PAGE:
Grit levels remain high across Wales as snow forecast
Officials say road grit levels remain high across Wales as the cold snap continues and with warnings of snow on the way.
There are over 200,000 tonnes in stock after Wales began winter with a record 243,000 tonnes and little has been used since, says the Welsh government.
Although last year was relatively mild, many councils hold extra salt stocks after cold winters of 2009 and 2010.
Forecasters say Friday could bring "significant snow" and blizzards.
Tuesday night saw temperatures plummeting to -5C (23F) along the Powys-Monmouthshire border. Up to 15cm (6in) of snow is expected in the hills on Friday.
Some 137,000 tonnes of grit were held in 2010, when the UK experienced severe winter weather.
The figure of 243,000 represented the combined stocks of the Welsh government and individual councils.
A Welsh government spokesman said: "There has been minimal salt use and consequently salt stock levels remain at a high level throughout Wales of 200,000 tonnes."
The Welsh Local Government Association (WLGA) said Wales entered the winter months well prepared, and councils and the Welsh government had worked "to ensure greater resilience at a national level".
A spokesman said that "while any prolonged periods of snow will inevitably result in stock holdings running down quickly, ongoing discussions with the main suppliers to Welsh authorities will ensure that restocking takes place in a strategic way during the winter period".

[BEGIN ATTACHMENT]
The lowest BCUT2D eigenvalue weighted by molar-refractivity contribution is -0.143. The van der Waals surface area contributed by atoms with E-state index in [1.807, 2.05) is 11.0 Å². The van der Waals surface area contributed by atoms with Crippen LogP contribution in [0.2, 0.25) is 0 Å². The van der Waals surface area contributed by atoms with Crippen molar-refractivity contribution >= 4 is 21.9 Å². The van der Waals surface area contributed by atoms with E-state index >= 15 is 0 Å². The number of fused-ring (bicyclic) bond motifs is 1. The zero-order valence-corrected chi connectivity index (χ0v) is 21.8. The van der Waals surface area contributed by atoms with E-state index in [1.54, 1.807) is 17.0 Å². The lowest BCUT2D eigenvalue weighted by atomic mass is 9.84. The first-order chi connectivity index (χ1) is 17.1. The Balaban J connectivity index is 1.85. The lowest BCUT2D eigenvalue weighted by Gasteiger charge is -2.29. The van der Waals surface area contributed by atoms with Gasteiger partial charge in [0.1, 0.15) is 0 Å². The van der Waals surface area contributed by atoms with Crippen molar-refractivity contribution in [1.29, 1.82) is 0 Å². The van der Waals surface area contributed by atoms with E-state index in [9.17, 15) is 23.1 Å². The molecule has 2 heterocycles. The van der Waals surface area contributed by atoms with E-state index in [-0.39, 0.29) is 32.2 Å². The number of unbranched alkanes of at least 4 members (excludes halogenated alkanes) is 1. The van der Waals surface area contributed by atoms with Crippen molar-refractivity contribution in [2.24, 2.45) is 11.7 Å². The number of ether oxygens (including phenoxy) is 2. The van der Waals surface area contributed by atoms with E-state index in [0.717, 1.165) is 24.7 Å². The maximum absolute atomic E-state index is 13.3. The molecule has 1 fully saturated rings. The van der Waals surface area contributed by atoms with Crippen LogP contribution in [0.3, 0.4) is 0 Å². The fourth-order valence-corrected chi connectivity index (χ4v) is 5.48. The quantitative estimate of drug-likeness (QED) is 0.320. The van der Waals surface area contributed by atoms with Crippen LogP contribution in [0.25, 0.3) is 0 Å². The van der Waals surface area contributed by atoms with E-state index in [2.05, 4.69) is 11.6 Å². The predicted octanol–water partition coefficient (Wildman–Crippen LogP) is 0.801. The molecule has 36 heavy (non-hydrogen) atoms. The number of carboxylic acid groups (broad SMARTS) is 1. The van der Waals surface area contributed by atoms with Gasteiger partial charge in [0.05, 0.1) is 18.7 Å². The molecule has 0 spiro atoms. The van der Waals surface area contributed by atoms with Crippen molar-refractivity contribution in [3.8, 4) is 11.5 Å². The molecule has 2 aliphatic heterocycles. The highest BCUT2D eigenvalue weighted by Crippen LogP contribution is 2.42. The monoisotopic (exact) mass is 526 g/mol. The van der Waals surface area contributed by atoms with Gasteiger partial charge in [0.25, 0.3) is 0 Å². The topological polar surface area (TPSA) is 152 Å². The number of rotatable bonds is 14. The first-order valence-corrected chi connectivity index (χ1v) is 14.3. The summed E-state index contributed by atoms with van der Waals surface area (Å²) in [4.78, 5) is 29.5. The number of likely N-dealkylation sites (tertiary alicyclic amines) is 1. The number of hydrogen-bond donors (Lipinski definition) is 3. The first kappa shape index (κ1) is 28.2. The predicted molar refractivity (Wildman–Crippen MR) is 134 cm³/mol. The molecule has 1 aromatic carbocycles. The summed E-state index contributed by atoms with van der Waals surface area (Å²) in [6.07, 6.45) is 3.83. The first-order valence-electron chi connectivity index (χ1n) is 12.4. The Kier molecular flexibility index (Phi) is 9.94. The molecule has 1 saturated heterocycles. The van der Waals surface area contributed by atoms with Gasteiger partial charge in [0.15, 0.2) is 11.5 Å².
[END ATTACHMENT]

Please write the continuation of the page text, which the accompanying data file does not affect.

Pembrokeshire council says it has about 6,800 tonnes of grit, with 800 tonnes on order which will take the council's overall levels to 95% of capacity.
Monmouthshire has stocked 7,500 tonnes of road salt in previous years, but increased the amount to 10,000 tonnes this winter, and has 8,000 tonnes left.
Conwy council has 10,500 tonnes, with a further delivery expected this week.
Wrexham started the winter with 8,000 tonnes - more than it held in the winter of 2010/11 - and says it is "very confident stock levels are high".
Denbighshire council has 7,000 tonnes in stock and they say in an average winter they use about 4,500 tonnes.
Torfaen council started the winter with 6,000 tonnes and has about 5,000 tonnes left - enough for a month in "severe weather and much longer in normal conditions for this time of year".
Powys council said the county had 15,000 tonnes in stock on 10 January.
Vale of Glamorgan council has 3,400 tonnes of salt, which it says is "higher than levels in previous years".
Rhondda Cynon Taf said it was "in a strong position and is confident in its supplies" for the weeks ahead.
In Gwynedd, there is 14,500 tonnes of rock salt, and 10,200 in stock in Flintshire.
Neath Port Talbot council currently has 4,500 tonnes of rock salt and another 3,500 tonnes ordered for February, while Ceredigion has 9,100 tonnes - enough for 56 days of "normal usage".
In Cardiff, 6,000 tonnes are in stock, 50% more than the county held two winters ago.
Carmarthenshire has 14,300 tonnes of stocked salt, double the amount held three years ago.
Bridgend council said its current stock of 3,900 tonnes would allow it to grit its entire network 88 times.
Merthyr council has 1,000 tonnes of salt in stock and has ordered a further 600 tonnes which was due to arrive on Thursday.